Newport Naval Base in Newport, Rhode Island, had selected a site for a bulk fuel storage tank previously occupied by two underground fuel storage tanks connected by an undocumented trench in bedrock. As a result, the site stratigraphy consisted of a fill material at varying degrees of in situ density from loose to dense above dark gray shale bedrock of the Rhode Island Formation, dipping steeply to the southwest. Because of the challenging subsurface conditions, Geosyntec was selected to provide specialized geotechnical expertise and construction oversight during the installation of an H-pile foundation system to support the bulk fuel storage tank. Design and construction of the bulk fuel storage tank, completed by an outside firm, was funded under a Navy Environmental Multiple Award Contract (EMAC).
Geosyntec's Scope of Services
Geosyntec conducted a review of the design plans and specifications prepared by others. During the construction phase, Geosyntec reviewed contractor plans and submittals, monitored H-pile installation, selected test piles, oversaw static and dynamic pile testing, and implemented a vibration monitoring program. A pre-construction inspection of nearby sensitive structures was also performed, including installation of crack monitoring gauges at several locations. Geosyntec educated the occupants of two of the nearby structures prior to start of pile driving to help alleviate human sensitivity to the vibrations. Vibration monitoring was conducted throughout the project duration.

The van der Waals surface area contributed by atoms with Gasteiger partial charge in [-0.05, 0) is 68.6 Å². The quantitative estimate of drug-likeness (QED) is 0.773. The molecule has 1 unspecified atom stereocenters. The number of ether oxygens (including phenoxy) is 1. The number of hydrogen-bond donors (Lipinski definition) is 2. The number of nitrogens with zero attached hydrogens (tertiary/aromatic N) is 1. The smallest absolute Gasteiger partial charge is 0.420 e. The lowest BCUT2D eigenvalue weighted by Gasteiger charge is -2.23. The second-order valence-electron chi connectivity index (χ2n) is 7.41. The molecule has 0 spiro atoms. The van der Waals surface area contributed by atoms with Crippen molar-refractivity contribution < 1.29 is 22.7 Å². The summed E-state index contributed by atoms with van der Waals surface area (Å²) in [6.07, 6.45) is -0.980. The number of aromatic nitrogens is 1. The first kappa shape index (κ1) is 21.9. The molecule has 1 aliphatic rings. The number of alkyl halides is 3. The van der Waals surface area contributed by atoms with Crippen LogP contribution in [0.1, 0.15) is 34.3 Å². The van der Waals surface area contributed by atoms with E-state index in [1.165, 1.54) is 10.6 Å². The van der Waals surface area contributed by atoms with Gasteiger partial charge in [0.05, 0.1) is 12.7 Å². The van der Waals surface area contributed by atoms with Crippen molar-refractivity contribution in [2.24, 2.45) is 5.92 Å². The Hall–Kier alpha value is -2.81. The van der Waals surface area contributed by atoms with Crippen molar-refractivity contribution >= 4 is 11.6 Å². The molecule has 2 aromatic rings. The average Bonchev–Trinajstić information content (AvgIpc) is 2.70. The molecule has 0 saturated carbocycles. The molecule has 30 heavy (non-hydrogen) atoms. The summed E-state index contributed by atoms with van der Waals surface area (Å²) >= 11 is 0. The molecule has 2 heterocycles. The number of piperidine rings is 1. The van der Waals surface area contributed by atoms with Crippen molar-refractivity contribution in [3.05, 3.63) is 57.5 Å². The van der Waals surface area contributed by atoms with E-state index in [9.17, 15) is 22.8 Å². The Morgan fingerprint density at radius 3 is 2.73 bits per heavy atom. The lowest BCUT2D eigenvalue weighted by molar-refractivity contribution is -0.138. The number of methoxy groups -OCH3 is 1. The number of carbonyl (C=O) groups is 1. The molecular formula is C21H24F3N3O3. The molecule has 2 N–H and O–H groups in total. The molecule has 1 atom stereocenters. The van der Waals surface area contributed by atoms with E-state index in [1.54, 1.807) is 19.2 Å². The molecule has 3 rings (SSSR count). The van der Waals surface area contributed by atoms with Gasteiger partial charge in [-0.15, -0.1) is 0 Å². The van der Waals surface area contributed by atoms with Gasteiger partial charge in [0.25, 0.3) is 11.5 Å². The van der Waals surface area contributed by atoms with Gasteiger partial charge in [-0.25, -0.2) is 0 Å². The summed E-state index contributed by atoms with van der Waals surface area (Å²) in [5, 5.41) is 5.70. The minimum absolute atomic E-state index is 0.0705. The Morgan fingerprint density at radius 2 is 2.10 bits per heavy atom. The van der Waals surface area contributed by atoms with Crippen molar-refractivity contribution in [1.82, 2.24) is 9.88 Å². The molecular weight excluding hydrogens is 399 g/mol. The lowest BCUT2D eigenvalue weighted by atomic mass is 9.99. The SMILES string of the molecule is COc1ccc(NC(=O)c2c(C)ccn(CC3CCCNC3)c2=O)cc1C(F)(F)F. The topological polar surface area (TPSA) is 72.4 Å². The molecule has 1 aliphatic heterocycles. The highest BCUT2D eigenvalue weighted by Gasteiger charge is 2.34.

Dynamic testing was first performed on four production H-piles selected by Geosyntec. During driving, the strain and acceleration signals were recorded and processed for each hammer blow. A static dead load test was performed on one H-pile. The load applied to the test pile, twice the magnitude of the design load, acted against a dead load reaction platform. Geosyntec used the results of these load tests to determine the driving effort required for the remaining production piles. The H-piles were driven to bedrock using special driving tips that were required to seat the pile in the steeply dipping shale bedrock. Despite the use of these special driving tips, Geosyntec had to apply engineering judgment in the placement of the piles. As observed in the field, if the pile was struck more times than required, the pile began to lean slightly out of vertical due to the steep bedding slope of the shale bedrock.
Geosyntec's pre-construction review of the plans and specifications resulted in recommended changes to reduce monitoring and testing costs. In addition, Geosyntec assisted in a real-time value engineering design change in which five of the planned 69 piles were not installed due to shallow bedrock. Instead, a rock ledge was cleared in this area to a depth of 1-ft below the foundation grade where a geotextile and compacted lift of structural fill were placed.